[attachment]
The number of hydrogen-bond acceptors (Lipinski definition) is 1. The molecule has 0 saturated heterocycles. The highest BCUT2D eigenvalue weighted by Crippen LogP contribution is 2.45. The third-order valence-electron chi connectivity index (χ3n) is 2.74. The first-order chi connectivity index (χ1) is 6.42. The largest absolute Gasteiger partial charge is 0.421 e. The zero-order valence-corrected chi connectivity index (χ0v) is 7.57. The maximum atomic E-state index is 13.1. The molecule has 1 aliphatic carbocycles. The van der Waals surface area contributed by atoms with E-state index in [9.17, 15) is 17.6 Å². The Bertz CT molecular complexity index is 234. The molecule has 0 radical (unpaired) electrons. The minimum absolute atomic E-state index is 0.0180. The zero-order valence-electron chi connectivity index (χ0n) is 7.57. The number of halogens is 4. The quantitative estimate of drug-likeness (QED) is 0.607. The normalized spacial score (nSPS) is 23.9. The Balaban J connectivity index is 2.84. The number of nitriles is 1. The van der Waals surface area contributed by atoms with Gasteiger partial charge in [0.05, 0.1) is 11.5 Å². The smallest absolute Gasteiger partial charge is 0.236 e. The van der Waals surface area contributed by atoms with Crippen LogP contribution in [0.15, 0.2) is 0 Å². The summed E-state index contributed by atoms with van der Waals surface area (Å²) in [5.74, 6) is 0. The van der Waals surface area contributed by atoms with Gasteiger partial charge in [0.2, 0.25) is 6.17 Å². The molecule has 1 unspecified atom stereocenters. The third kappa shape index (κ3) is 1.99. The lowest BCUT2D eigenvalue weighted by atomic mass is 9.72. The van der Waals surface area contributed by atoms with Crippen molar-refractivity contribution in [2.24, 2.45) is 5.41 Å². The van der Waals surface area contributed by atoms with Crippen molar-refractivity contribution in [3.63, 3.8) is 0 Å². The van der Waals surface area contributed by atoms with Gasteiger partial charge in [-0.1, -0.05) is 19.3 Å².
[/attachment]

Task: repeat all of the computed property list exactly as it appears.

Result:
The number of hydrogen-bond acceptors (Lipinski definition) is 1. The molecule has 0 saturated heterocycles. The highest BCUT2D eigenvalue weighted by Crippen LogP contribution is 2.45. The third-order valence-electron chi connectivity index (χ3n) is 2.74. The first-order chi connectivity index (χ1) is 6.42. The largest absolute Gasteiger partial charge is 0.421 e. The zero-order valence-corrected chi connectivity index (χ0v) is 7.57. The maximum atomic E-state index is 13.1. The molecule has 1 aliphatic carbocycles. The van der Waals surface area contributed by atoms with E-state index in [9.17, 15) is 17.6 Å². The Bertz CT molecular complexity index is 234. The molecule has 0 radical (unpaired) electrons. The minimum absolute atomic E-state index is 0.0180. The zero-order valence-electron chi connectivity index (χ0n) is 7.57. The number of halogens is 4. The quantitative estimate of drug-likeness (QED) is 0.607. The normalized spacial score (nSPS) is 23.9. The Balaban J connectivity index is 2.84. The number of nitriles is 1. The van der Waals surface area contributed by atoms with Gasteiger partial charge in [0.05, 0.1) is 11.5 Å². The smallest absolute Gasteiger partial charge is 0.236 e. The van der Waals surface area contributed by atoms with Crippen LogP contribution in [0.15, 0.2) is 0 Å². The summed E-state index contributed by atoms with van der Waals surface area (Å²) in [5.74, 6) is 0. The van der Waals surface area contributed by atoms with Gasteiger partial charge in [0.2, 0.25) is 6.17 Å². The molecule has 1 unspecified atom stereocenters. The third kappa shape index (κ3) is 1.99. The lowest BCUT2D eigenvalue weighted by atomic mass is 9.72. The van der Waals surface area contributed by atoms with Crippen molar-refractivity contribution in [2.24, 2.45) is 5.41 Å². The van der Waals surface area contributed by atoms with Crippen molar-refractivity contribution in [3.63, 3.8) is 0 Å². The van der Waals surface area contributed by atoms with Gasteiger partial charge in [-0.1, -0.05) is 19.3 Å².